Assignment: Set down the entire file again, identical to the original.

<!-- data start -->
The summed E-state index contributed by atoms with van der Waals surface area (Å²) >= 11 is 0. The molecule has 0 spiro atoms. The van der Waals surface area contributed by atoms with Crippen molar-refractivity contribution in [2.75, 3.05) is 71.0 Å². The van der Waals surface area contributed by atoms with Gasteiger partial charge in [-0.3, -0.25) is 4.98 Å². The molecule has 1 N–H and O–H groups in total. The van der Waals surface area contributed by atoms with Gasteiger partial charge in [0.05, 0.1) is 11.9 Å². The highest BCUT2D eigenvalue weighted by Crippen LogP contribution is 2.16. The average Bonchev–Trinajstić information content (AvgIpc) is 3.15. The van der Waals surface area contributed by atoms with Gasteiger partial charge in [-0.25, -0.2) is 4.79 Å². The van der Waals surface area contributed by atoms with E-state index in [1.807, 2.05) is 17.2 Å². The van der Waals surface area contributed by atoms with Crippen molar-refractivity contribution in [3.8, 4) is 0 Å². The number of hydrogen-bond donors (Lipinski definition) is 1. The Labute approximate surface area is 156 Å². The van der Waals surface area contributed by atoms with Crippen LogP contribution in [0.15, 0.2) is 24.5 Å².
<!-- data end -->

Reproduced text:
The summed E-state index contributed by atoms with van der Waals surface area (Å²) >= 11 is 0. The molecule has 0 spiro atoms. The van der Waals surface area contributed by atoms with Crippen molar-refractivity contribution in [2.75, 3.05) is 71.0 Å². The van der Waals surface area contributed by atoms with Gasteiger partial charge in [-0.3, -0.25) is 4.98 Å². The molecule has 1 N–H and O–H groups in total. The van der Waals surface area contributed by atoms with Gasteiger partial charge in [0.05, 0.1) is 11.9 Å². The highest BCUT2D eigenvalue weighted by Crippen LogP contribution is 2.16. The average Bonchev–Trinajstić information content (AvgIpc) is 3.15. The van der Waals surface area contributed by atoms with Gasteiger partial charge in [-0.25, -0.2) is 4.79 Å². The van der Waals surface area contributed by atoms with E-state index in [1.807, 2.05) is 17.2 Å². The van der Waals surface area contributed by atoms with Crippen molar-refractivity contribution in [3.8, 4) is 0 Å². The number of hydrogen-bond donors (Lipinski definition) is 1. The Labute approximate surface area is 156 Å². The van der Waals surface area contributed by atoms with Crippen LogP contribution in [0.15, 0.2) is 24.5 Å².